As expected, The Elephant Whisperer swept the Oscars. Guneet Monga, the film’s producer, discusses her troubled upbringing, including the time she “sold cheese on the streets.”
As The Elephant Whisperers, directed by Kartiki Gonsalves and produced by Guneet Monga, takes home the Oscar for Best Documentary Short Film at this year’s 95th Academy Awards, it is a momentous occasion for the nation. Naatu Naatu, performed by MM Keervani and Chandrabose, was the first Indian song in a Telugu production to win an Academy Award for ‘Best Original Song.’ This was a double whammy for the country.
Guneet Monga revealed in an interview with Humans of Bombay that her life up to this point hasn’t been easy. What did she say? “I’ve been living on the hopes and dreams of others. My family is a middle class Punjabi family from Delhi, where I spent my formative years. We smiled and laughed in front of the world, but our private lives were a different story. A single room in a large house was allotted to me and my family. My mother was repressed as a result of sibling rivalry over the family’s property. They were abusive to her. At one point, the argument escalated to the point where they attempted to burn her alive; my father called the police, grabbed my brother and me, and took us away.”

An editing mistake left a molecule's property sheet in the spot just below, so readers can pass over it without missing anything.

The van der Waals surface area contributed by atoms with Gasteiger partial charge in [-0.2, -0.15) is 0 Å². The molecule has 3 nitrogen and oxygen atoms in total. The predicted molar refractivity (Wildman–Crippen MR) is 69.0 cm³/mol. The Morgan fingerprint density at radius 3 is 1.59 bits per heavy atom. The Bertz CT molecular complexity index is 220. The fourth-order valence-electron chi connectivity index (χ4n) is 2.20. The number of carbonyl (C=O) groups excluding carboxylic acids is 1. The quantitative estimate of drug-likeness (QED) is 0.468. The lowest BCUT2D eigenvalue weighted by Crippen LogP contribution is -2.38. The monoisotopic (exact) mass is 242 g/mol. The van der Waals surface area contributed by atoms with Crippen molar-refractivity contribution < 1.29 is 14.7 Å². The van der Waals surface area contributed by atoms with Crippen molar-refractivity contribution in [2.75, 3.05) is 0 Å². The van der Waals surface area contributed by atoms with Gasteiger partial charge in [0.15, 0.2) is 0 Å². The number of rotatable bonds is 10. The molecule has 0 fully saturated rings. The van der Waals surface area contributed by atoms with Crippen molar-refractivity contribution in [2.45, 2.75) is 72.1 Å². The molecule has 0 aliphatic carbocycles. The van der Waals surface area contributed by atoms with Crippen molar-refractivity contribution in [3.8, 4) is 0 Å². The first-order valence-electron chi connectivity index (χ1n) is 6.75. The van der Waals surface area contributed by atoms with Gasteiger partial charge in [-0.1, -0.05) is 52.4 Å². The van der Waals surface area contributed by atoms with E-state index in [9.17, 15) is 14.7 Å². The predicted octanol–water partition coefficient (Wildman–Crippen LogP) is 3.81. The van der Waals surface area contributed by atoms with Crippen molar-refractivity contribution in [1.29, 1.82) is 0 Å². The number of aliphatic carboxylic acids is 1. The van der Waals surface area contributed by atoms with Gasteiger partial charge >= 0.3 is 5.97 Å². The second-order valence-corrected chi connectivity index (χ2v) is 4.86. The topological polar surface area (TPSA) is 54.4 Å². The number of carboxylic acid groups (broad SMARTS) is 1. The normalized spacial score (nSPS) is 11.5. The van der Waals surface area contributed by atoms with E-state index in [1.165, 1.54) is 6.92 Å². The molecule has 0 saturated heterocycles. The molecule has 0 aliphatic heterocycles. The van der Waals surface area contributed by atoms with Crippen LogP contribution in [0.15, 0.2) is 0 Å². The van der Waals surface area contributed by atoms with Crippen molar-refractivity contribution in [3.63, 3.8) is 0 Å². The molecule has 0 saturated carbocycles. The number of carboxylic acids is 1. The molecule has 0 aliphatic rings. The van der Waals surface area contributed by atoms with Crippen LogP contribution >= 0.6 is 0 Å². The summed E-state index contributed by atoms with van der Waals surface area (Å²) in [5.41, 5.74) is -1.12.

She continued by saying that she had to pitch in around the house as early as her teenage years. She continued, “When I was 16, I started working and going to school at the same time. I did everything from selling cheese on the street to being an announcer at PVR to being a DJ to being an anchor. After starting to visit Mumbai for film work during my college years. From a coordinating role, I was promoted to the role of production manager. I would give my entire salary to my parents so that we could fulfil our dream.”
In addition, Guneet shared how devastating it was to lose both of her parents so soon after each other. Surprised, she upped stakes and relocated to Mumbai, where she has since become completely absorbed in her career. As she put it, “Every movie was an ordeal. Globalization, crowdsourcing, and sales: all things I absolutely adored doing. I was hoping for a “you did well” or “proud of you” from my parents. I’ll never forget how my dad sold his gold kadaa so I could go on my first school trip to the United States; he was determined to give me the opportunity to travel the world, no matter how difficult it would be for our family.”